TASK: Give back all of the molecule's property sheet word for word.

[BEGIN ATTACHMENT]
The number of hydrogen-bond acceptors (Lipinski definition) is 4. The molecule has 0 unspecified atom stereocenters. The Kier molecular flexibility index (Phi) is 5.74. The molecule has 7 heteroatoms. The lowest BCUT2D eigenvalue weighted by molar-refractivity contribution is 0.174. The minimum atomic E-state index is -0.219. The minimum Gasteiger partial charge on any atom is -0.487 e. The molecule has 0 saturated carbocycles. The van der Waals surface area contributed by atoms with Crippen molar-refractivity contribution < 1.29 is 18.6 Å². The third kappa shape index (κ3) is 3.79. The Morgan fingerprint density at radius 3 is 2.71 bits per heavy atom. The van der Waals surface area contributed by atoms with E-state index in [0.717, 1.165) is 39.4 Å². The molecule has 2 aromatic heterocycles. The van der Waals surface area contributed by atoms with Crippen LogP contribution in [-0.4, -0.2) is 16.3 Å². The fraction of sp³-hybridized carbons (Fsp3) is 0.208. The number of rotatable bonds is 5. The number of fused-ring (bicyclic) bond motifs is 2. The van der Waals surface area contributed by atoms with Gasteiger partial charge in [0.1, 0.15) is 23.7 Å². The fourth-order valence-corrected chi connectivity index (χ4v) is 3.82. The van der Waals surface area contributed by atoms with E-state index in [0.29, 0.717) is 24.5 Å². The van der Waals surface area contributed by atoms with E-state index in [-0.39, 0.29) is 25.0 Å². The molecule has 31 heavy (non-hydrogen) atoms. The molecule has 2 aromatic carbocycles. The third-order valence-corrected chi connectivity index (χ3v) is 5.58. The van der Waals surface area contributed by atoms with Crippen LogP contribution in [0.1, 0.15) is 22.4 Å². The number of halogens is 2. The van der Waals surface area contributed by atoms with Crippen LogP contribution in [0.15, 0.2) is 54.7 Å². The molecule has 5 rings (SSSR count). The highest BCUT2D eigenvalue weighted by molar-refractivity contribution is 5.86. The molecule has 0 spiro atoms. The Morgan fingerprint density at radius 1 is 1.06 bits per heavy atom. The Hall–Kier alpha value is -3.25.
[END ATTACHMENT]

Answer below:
The number of hydrogen-bond acceptors (Lipinski definition) is 4. The molecule has 0 unspecified atom stereocenters. The Kier molecular flexibility index (Phi) is 5.74. The molecule has 7 heteroatoms. The lowest BCUT2D eigenvalue weighted by molar-refractivity contribution is 0.174. The minimum atomic E-state index is -0.219. The minimum Gasteiger partial charge on any atom is -0.487 e. The molecule has 0 saturated carbocycles. The van der Waals surface area contributed by atoms with Crippen molar-refractivity contribution < 1.29 is 18.6 Å². The third kappa shape index (κ3) is 3.79. The Morgan fingerprint density at radius 3 is 2.71 bits per heavy atom. The van der Waals surface area contributed by atoms with E-state index in [0.717, 1.165) is 39.4 Å². The molecule has 2 aromatic heterocycles. The van der Waals surface area contributed by atoms with Crippen LogP contribution in [-0.4, -0.2) is 16.3 Å². The fraction of sp³-hybridized carbons (Fsp3) is 0.208. The number of rotatable bonds is 5. The number of fused-ring (bicyclic) bond motifs is 2. The van der Waals surface area contributed by atoms with Gasteiger partial charge in [0.1, 0.15) is 23.7 Å². The fourth-order valence-corrected chi connectivity index (χ4v) is 3.82. The van der Waals surface area contributed by atoms with E-state index in [0.29, 0.717) is 24.5 Å². The van der Waals surface area contributed by atoms with E-state index in [-0.39, 0.29) is 25.0 Å². The molecule has 31 heavy (non-hydrogen) atoms. The molecule has 2 aromatic carbocycles. The third-order valence-corrected chi connectivity index (χ3v) is 5.58. The van der Waals surface area contributed by atoms with Crippen LogP contribution in [0.1, 0.15) is 22.4 Å². The number of halogens is 2. The van der Waals surface area contributed by atoms with Crippen LogP contribution in [0.15, 0.2) is 54.7 Å². The molecule has 5 rings (SSSR count). The highest BCUT2D eigenvalue weighted by molar-refractivity contribution is 5.86. The molecule has 0 spiro atoms. The Morgan fingerprint density at radius 1 is 1.06 bits per heavy atom. The Hall–Kier alpha value is -3.25.